(Reuters) - San Diego Chargers coach Norv Turner has rejected suggestions any of his players used an illegal substance to help them hold on to the ball in a National Football League game last week.
The NFL said on its official website (NFL.com) that it was "gathering facts" concerning an alleged incident in the October 15 game in San Diego, which the Chargers lost 35-24 after blowing a 24-0 halftime lead.
Turner denied his team had ever used the substance 'Stickum' and that the NFL investigation related to a type of towel used by the Chargers.
"Nobody from the San Diego Chargers used Stickum in the game on Monday night against the Denver Broncos," Turner told reporters on Monday. "Nobody in this organization has used Stickum in any game."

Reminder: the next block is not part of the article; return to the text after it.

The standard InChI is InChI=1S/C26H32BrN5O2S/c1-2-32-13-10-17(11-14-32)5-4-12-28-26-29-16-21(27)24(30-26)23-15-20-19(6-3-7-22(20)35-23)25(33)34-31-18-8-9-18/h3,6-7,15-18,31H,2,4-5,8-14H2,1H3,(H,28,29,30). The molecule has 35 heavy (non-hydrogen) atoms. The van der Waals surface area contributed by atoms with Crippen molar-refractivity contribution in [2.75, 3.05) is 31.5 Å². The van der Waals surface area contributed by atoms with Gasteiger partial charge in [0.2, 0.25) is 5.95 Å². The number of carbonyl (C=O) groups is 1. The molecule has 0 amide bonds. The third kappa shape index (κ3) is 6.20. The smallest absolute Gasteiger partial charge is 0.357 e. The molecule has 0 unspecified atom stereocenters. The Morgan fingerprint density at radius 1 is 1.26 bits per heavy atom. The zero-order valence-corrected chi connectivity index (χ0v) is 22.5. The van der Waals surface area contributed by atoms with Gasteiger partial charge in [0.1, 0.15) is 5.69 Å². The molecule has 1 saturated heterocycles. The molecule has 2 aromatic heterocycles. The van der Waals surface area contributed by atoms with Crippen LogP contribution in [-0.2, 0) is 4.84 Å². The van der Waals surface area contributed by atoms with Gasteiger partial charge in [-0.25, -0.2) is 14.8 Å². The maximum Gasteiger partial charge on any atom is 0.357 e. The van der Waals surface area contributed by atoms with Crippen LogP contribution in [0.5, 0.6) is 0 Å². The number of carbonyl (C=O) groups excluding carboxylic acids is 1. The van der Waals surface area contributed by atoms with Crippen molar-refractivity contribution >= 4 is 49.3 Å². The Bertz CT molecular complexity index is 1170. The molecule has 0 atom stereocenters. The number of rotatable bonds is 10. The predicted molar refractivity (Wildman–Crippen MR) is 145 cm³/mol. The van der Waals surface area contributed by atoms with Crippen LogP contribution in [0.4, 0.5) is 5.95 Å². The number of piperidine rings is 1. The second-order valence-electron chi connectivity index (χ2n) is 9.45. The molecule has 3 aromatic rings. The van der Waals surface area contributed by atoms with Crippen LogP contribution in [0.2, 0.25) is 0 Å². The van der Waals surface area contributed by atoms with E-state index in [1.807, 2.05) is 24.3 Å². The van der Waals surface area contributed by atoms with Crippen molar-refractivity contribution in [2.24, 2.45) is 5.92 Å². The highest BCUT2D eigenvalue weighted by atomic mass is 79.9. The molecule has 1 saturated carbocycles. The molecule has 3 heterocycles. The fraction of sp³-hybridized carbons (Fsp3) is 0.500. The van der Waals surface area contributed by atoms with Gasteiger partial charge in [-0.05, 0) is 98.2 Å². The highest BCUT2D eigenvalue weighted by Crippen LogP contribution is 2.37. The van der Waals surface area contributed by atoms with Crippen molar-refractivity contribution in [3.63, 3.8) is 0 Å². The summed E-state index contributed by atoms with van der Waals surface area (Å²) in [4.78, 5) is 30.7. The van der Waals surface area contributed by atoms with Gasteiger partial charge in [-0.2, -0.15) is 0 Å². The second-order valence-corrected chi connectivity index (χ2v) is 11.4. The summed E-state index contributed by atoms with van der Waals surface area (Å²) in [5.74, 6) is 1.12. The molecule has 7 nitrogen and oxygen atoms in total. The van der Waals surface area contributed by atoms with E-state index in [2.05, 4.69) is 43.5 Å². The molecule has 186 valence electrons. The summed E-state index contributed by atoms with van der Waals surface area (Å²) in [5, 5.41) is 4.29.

Stickum, an adhesive used to help improve grip, is widely available in powder, paste and aerosol forms. Its use in the NFL was banned in 1981 under the Lester Hayes rule named after the Raiders player known for using it.
"The question that has been asked by the League involves a towel that has been used by this organization for over 10 years. Its been used by a lot of teams in this league," Turner added.
"The towel is used to dry the balls, dry the gloves the players wear and their arms. The league is looking into the towel. That's about where we're at."
The Chargers said in a statement they were cooperating fully with the NFL.
(Reporting by Mark Lamport-Stokes in Los Angeles; Editing by Peter Rutherford)